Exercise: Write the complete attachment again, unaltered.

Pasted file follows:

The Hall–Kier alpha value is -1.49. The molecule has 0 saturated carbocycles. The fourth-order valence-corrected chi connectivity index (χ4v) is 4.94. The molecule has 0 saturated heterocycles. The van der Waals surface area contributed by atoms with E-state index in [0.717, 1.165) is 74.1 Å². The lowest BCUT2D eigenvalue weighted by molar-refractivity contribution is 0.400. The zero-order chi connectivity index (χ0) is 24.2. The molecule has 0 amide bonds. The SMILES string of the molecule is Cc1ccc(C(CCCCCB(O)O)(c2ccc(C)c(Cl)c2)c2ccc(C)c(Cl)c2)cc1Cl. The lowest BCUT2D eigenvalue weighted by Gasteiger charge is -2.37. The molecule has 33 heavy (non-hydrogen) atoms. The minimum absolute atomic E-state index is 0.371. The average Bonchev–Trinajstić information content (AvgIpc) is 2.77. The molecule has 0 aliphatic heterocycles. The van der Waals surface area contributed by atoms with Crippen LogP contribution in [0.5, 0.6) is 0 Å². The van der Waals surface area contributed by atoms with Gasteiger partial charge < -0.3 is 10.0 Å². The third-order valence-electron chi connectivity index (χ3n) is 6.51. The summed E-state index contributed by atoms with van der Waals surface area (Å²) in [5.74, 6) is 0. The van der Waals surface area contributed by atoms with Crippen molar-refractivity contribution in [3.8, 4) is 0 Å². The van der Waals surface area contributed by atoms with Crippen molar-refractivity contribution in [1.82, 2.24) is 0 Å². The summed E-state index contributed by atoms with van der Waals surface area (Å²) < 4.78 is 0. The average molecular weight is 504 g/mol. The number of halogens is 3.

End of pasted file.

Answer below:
The Hall–Kier alpha value is -1.49. The molecule has 0 saturated carbocycles. The fourth-order valence-corrected chi connectivity index (χ4v) is 4.94. The molecule has 0 saturated heterocycles. The van der Waals surface area contributed by atoms with E-state index in [0.717, 1.165) is 74.1 Å². The lowest BCUT2D eigenvalue weighted by molar-refractivity contribution is 0.400. The zero-order chi connectivity index (χ0) is 24.2. The molecule has 0 amide bonds. The SMILES string of the molecule is Cc1ccc(C(CCCCCB(O)O)(c2ccc(C)c(Cl)c2)c2ccc(C)c(Cl)c2)cc1Cl. The lowest BCUT2D eigenvalue weighted by Gasteiger charge is -2.37. The molecule has 33 heavy (non-hydrogen) atoms. The minimum absolute atomic E-state index is 0.371. The average Bonchev–Trinajstić information content (AvgIpc) is 2.77. The molecule has 0 aliphatic heterocycles. The van der Waals surface area contributed by atoms with Crippen LogP contribution in [0.5, 0.6) is 0 Å². The van der Waals surface area contributed by atoms with Gasteiger partial charge < -0.3 is 10.0 Å². The third-order valence-electron chi connectivity index (χ3n) is 6.51. The summed E-state index contributed by atoms with van der Waals surface area (Å²) in [5.74, 6) is 0. The van der Waals surface area contributed by atoms with Crippen molar-refractivity contribution in [3.8, 4) is 0 Å². The van der Waals surface area contributed by atoms with Crippen molar-refractivity contribution in [1.82, 2.24) is 0 Å². The summed E-state index contributed by atoms with van der Waals surface area (Å²) < 4.78 is 0. The average molecular weight is 504 g/mol. The number of halogens is 3.